Cheating is when you fold in on yourself or someone else. Cheating on someone else almost always implies sexual infidelity, but for me it has been as slight as coveting another woman with your eyes, hands, or intentions. It surprises me that cheating on someone seldom applies to anything beyond that, for it is apparent that we are capable of various ways of being weak and having someone suffer for it.

For me, cheating is something I consider or contemplate every day. I cheat mainly on myself, and though I have not cheated on someone in the aforementioned way, I know I have held back from people devotions or commitments, things they asked for that I was unable to give, though I will be told that I promised these things, later on when it is too late and my memory fails me.

I cheat on my rigorous gym schedule, my online limits, my time reserved for myself that I claim to so desperately need. I cheat myself of the ability to move forward financially or professionally, personally or emotionally, using fear as the primary excuse. I cheat myself of the Bible study class I attend weekly with the other women in my small congregation, women who are mothers and friends to me, whose banter I often welcome at the end of my bleak Wednesdays. Whatever excuse I have, it's given only to myself, so who is going to argue? I've already won.

The first cigarette I pick up after I've quit feels odd fit to my fingers, the wrong circumference. I don't want to want it, and I extinguish it in the street. Eventually, I'll snap all the filters from the rest of the pack and chalk up the wasted cost as cheating deferred. Par for the course.

I try to limit the cheating in stages, try to adhere to rules set and maintained by only myself in my life in the singular. The sensation resembles watching an iguana wrestling in a tub of warm water, his delicate claws scattering to find a surface to cling to, until finally he lies still, breathing deep to keep his body afloat. When he swims his laps, his limbs lie against his body, and he becomes a ribbon of green, beautiful and fluid. But every bath starts with that struggle to grasp the sides of the porcelain, to find footing where there is none.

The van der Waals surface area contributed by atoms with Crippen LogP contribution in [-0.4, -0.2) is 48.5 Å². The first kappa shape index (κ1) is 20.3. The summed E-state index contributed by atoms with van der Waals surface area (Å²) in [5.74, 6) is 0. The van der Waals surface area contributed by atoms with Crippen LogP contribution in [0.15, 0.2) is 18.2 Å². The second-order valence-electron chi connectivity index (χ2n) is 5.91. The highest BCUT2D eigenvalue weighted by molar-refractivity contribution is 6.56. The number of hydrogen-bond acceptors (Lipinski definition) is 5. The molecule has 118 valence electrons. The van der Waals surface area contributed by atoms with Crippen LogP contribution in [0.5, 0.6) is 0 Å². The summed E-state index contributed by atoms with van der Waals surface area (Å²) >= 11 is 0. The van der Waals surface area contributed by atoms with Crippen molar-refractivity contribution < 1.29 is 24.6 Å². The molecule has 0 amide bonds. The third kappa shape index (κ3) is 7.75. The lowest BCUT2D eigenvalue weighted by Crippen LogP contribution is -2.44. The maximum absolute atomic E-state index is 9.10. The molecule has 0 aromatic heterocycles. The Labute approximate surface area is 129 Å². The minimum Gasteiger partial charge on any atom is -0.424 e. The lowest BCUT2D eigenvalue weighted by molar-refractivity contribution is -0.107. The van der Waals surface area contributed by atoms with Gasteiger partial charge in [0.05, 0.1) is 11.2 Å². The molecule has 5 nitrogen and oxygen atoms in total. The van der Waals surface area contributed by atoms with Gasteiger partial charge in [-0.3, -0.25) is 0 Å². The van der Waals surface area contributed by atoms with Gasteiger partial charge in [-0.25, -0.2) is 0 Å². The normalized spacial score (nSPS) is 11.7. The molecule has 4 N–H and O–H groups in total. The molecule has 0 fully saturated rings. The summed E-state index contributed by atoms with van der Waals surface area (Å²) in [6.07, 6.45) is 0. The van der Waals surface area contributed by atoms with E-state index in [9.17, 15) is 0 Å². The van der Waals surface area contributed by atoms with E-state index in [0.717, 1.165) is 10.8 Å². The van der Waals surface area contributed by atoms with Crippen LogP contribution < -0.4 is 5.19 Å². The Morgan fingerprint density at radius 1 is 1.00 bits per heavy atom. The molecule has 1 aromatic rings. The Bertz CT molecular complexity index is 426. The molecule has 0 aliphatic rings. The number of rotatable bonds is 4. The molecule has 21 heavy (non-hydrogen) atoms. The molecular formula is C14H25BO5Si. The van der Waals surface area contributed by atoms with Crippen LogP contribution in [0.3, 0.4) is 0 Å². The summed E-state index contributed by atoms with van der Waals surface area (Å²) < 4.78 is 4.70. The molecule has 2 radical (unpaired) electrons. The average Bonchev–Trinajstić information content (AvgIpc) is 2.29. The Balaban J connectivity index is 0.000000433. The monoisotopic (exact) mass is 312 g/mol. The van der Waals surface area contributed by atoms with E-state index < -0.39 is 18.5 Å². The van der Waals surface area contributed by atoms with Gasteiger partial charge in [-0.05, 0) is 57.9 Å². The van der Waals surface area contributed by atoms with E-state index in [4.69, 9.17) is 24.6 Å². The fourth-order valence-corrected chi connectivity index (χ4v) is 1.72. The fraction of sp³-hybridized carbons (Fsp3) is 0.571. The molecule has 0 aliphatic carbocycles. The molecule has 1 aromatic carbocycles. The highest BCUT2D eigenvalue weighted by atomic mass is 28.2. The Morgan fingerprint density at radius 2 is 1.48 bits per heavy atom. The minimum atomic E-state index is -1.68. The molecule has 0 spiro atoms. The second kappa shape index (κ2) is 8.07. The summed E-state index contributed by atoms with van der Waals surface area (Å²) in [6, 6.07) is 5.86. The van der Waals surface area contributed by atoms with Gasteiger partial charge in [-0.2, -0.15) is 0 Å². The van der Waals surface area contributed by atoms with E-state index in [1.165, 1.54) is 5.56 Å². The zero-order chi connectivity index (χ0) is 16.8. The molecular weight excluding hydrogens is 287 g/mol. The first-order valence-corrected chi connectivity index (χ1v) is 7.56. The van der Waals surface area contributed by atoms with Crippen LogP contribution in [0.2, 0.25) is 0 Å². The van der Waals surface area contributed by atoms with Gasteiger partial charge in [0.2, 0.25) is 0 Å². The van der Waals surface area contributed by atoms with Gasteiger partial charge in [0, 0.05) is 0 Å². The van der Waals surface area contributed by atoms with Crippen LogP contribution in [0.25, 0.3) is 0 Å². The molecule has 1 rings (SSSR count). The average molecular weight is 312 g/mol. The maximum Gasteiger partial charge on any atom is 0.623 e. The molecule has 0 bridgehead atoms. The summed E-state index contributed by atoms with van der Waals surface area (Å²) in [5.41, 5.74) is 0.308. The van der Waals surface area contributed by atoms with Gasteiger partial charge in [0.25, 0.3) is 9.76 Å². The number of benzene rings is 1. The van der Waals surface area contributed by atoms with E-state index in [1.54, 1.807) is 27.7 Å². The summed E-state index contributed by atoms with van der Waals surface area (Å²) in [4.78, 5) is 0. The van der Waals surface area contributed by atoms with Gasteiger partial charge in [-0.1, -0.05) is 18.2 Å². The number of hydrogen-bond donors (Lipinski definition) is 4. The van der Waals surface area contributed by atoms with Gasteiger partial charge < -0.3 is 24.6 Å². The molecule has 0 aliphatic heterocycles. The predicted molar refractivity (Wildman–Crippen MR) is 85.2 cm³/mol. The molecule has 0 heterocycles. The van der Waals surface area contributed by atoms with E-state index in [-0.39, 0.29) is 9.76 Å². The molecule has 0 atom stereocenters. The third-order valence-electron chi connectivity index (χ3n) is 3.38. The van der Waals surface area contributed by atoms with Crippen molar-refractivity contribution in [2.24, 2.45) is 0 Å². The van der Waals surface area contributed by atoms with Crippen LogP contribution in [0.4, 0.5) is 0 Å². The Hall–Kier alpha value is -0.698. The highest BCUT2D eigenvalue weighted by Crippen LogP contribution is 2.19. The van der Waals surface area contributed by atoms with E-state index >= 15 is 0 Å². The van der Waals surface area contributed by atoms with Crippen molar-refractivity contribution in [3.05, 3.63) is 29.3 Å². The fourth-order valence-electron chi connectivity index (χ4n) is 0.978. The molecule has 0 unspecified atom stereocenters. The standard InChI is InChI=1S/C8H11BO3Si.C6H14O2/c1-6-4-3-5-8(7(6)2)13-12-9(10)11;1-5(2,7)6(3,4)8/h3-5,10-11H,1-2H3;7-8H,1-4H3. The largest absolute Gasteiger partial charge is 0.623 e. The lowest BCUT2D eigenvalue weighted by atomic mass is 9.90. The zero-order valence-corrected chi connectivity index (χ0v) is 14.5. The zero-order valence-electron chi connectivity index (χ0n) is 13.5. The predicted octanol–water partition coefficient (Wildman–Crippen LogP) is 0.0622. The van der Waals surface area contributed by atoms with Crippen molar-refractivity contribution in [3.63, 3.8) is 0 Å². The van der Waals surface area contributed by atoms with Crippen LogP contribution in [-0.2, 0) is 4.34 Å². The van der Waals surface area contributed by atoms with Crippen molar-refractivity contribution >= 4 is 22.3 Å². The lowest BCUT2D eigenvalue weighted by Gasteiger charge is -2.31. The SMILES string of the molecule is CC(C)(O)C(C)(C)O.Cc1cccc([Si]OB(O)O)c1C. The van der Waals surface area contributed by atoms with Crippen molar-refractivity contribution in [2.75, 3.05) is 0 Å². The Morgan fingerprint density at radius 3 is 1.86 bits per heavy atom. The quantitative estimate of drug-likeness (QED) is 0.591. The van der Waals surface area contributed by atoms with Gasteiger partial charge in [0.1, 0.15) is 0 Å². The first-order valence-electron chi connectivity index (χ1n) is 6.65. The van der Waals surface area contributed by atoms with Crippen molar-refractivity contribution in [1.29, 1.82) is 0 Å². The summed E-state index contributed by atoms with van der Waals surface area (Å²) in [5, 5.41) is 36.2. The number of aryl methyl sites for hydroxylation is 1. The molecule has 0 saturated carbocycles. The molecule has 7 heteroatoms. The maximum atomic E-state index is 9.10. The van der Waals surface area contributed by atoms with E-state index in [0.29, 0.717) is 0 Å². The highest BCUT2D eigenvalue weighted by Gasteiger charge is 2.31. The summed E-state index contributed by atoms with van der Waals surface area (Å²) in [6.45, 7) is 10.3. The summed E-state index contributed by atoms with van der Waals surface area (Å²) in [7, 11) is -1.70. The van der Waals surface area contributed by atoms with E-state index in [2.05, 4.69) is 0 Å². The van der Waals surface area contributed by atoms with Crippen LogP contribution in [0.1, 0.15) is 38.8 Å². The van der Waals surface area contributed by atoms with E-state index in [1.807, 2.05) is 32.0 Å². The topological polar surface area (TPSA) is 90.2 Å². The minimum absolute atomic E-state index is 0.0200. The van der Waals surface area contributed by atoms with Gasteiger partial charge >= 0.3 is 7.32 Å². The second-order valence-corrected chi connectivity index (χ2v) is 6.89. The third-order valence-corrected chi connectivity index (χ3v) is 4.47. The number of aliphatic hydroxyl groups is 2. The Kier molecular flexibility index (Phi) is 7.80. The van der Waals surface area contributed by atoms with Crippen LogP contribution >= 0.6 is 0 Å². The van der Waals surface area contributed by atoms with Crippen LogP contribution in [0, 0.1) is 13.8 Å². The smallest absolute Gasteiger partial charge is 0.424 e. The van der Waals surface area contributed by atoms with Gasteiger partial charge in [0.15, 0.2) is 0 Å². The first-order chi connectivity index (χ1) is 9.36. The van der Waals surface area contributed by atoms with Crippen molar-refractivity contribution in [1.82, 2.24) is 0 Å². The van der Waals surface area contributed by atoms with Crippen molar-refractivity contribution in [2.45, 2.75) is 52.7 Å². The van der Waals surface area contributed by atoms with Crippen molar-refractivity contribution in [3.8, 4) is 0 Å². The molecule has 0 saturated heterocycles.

I think cheating is whatever your so thinks it is.

If it is ok with your significant other that you flirt at work and go to lunch with people, then it should be ok.

On the other hand, if your so doesn't even want you looking at other people (drop them), it isn't ok.

My wife doesn't mind me going to strip clubs if I want (i don't). I actually went to a "lingerie show" last weekend that had several models wearing skimpy clothes. There was a playboy model, Laurie Wallace, signing her issues... My wife said "That sounds like you will have a good time! Have fun, sweetie!"

Cheating could also be defined as what hurts your conscience. If you feel guilty about something, don't do it (again).

How's this.

Think of your significant other, ok.

Imagine he/she has a friend, an acquaintance, that you do not know.

Now what would he/she do, what behavior would occur that you would consider "cheating on you?"

Heartfelt letters?
Cybersex?
Some heavy petting in the back of an Acura?

What is the standard of intimacy that you would set for them, this imaginary couple?

Whatever you would find intolerable and "too much," well, there it is,
that is what you consider cheating.